Delhi is world’s most polluted capital for third year in a row

IQAir, a Swiss group that measures air quality levels based on the concentration of PM2.5, placed the Indian capital over 106 capitals of the world for the year 2020

Prakash Javadekar, Delhi air pollution, climate change, Delhi air crisis, air quality index, english news website, The Federal
In 2020, New Delhi’s average annual concentration of PM2.5 in a cubic meter of air was 84.1 -- double that of Beijing.

New Delhi has earned the title of being the world’s most polluted capital for the third year in a row.

IQAir, a Swiss group that measures air quality levels based on the concentration of PM2.5, placed the Indian capital over 106 capitals of the world for the year 2020. In fact, 35 of the world’s 50 most polluted cities are in India, the 2020 IQAir World Air Quality Report stated.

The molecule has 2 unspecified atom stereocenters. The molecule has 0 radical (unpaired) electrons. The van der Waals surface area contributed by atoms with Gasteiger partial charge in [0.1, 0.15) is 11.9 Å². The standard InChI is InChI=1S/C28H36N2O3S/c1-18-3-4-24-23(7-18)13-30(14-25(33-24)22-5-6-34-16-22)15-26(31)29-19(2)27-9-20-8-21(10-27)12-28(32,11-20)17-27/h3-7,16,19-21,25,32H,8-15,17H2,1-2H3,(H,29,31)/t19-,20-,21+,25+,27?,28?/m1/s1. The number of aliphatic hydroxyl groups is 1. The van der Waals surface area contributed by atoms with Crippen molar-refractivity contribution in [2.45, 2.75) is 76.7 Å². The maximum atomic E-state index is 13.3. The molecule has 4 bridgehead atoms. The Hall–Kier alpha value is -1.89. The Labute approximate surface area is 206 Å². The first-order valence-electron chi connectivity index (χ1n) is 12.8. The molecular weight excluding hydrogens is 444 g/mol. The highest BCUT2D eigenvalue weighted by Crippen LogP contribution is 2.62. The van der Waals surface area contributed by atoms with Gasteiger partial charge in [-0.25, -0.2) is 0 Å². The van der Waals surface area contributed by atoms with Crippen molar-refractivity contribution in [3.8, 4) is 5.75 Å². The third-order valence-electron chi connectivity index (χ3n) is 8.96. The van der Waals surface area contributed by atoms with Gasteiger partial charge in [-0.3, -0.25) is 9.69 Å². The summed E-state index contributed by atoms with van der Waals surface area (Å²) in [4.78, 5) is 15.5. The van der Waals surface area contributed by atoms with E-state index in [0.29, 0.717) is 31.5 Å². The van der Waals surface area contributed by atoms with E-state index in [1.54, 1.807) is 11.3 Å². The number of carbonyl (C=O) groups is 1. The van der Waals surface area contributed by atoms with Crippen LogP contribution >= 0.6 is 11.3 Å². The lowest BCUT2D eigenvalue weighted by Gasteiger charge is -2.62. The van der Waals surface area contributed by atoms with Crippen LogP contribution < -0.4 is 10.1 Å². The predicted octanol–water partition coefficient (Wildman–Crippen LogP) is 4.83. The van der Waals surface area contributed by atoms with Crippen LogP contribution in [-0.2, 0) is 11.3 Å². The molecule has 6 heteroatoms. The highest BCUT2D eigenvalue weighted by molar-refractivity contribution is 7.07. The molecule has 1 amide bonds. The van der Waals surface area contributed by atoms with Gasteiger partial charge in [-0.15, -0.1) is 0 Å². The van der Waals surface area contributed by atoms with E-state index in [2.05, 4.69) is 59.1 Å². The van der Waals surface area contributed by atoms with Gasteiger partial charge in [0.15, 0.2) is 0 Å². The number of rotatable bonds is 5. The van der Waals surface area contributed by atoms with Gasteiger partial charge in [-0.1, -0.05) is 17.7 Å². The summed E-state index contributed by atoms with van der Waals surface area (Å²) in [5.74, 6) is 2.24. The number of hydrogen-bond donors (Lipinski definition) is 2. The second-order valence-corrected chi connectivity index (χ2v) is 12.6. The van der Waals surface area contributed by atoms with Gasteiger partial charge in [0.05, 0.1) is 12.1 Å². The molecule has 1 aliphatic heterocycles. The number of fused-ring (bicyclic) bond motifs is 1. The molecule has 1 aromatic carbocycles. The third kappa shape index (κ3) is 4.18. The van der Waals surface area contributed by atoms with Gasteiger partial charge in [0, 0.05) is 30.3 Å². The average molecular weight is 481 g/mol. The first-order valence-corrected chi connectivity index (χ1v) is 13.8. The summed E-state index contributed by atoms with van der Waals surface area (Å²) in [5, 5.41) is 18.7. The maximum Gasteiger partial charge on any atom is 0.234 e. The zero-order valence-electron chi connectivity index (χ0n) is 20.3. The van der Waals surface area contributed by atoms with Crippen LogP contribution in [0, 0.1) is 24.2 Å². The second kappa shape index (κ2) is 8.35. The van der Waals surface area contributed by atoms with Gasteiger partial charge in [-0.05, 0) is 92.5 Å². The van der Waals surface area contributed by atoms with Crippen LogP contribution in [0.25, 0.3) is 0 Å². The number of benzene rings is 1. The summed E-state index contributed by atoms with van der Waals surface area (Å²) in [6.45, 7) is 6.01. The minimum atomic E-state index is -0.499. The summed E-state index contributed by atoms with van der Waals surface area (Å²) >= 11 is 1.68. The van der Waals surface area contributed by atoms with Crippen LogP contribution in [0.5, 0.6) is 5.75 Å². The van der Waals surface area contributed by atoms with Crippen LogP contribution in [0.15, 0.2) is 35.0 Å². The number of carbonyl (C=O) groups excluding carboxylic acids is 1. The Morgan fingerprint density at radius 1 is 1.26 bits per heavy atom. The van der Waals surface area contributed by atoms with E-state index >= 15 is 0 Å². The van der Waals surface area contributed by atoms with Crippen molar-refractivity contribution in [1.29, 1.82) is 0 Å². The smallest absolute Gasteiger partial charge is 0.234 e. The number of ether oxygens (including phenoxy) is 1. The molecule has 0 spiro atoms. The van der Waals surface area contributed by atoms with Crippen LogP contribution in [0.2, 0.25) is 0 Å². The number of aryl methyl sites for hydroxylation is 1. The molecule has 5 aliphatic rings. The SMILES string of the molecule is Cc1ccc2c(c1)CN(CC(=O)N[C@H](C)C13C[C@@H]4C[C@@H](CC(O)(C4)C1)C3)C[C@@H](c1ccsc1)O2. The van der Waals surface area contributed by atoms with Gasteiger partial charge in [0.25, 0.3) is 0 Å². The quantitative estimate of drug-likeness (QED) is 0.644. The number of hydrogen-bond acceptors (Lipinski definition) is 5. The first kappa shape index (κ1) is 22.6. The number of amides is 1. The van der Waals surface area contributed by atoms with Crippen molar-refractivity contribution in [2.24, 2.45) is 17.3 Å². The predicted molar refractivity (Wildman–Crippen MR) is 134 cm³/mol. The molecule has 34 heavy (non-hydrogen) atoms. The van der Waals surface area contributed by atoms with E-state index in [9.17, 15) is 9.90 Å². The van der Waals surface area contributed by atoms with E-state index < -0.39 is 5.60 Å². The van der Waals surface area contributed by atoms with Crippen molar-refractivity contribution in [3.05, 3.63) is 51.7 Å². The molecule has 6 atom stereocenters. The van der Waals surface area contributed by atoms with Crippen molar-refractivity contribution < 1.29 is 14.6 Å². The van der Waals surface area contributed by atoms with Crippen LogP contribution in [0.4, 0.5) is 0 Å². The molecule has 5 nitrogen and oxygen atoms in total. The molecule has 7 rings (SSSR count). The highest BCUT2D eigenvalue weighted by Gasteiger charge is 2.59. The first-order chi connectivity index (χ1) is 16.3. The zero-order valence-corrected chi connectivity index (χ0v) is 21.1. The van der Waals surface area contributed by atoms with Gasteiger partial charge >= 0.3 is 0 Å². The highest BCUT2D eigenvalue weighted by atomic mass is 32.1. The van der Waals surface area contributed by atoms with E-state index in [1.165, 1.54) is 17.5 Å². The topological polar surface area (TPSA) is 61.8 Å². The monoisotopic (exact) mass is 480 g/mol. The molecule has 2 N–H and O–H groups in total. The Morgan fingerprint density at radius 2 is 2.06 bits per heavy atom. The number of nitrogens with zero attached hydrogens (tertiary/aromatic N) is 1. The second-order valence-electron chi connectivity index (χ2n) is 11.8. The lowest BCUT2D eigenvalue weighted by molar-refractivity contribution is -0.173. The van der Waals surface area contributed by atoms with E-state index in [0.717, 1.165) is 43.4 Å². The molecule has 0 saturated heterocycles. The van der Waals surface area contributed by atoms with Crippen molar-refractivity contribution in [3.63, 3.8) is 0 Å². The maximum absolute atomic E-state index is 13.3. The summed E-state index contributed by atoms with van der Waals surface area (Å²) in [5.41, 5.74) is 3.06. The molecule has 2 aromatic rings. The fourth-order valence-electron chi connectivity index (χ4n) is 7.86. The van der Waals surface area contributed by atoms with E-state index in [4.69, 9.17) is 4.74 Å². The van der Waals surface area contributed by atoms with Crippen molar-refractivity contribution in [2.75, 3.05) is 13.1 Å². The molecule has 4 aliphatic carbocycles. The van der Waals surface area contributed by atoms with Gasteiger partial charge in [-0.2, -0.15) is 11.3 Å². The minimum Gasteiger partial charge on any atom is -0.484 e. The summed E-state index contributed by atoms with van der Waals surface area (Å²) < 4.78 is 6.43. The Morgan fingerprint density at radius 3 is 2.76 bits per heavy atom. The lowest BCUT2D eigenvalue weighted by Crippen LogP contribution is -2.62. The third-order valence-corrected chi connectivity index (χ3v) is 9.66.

PM2.5 (particulate matter) is airborne with less than 2.5 microns in diameter. Extended exposure to PM2.5 can result in cancer and heart ailments.

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In 2020, New Delhi’s average annual concentration of PM2.5 in a cubic meter of air was 84.1 — double that of Beijing. The report further states that air pollution resulted in 54,000 premature deaths in the national capital in the same year.

Also read: Air pollution killed over 1.16 lakh infants in 2019, says global study

A nationwide lockdown imposed in March last-April last year didn’t help much as India still remained the world’s third most polluted country after Bangladesh and Pakistan. During this period, Delhi’s PM2.5 concentration came down by 11%.

While the summer was comparatively cleaner for Delhi, thanks to the pandemic-induced lockdown, the winter chill brought back smog (smoke+fog), a direct result of stubble burning in farms of Punjab, Haryana and Uttar Pradesh.

Also read: Court orders, COVID lower pollution levels during Diwali in Telugu states

The 2020 IQAir World Air Quality Report stated that at the peak of the stubble burning period, Delhi’s PM2.5 levels averaged 144 micrograms per cubic metre in November and later rose to 157 micrograms per cubic metre in December – way beyond the World Health Organisation’s annual exposure guideline.

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